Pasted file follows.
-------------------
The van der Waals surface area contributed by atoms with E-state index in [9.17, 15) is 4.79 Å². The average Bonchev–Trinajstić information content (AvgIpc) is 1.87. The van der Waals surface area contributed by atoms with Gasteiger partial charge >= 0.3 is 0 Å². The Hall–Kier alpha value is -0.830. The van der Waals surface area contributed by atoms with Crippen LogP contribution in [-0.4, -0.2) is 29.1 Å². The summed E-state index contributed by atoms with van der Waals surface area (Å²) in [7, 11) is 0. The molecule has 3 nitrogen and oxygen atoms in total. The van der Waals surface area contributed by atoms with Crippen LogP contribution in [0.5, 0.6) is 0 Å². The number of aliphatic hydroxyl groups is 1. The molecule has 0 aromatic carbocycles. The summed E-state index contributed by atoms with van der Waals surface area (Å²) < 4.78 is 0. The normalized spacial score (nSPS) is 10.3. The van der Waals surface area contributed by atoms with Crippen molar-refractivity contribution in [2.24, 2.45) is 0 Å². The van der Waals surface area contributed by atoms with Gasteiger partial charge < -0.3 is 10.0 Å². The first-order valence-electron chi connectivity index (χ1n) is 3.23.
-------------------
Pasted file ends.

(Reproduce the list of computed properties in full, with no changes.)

The van der Waals surface area contributed by atoms with E-state index in [9.17, 15) is 4.79 Å². The average Bonchev–Trinajstić information content (AvgIpc) is 1.87. The van der Waals surface area contributed by atoms with Gasteiger partial charge >= 0.3 is 0 Å². The Hall–Kier alpha value is -0.830. The van der Waals surface area contributed by atoms with Crippen LogP contribution in [-0.4, -0.2) is 29.1 Å². The summed E-state index contributed by atoms with van der Waals surface area (Å²) in [7, 11) is 0. The molecule has 3 nitrogen and oxygen atoms in total. The van der Waals surface area contributed by atoms with Crippen LogP contribution in [0.5, 0.6) is 0 Å². The number of aliphatic hydroxyl groups is 1. The molecule has 0 aromatic carbocycles. The summed E-state index contributed by atoms with van der Waals surface area (Å²) < 4.78 is 0. The normalized spacial score (nSPS) is 10.3. The van der Waals surface area contributed by atoms with Crippen molar-refractivity contribution in [2.24, 2.45) is 0 Å². The van der Waals surface area contributed by atoms with Gasteiger partial charge < -0.3 is 10.0 Å². The first-order valence-electron chi connectivity index (χ1n) is 3.23.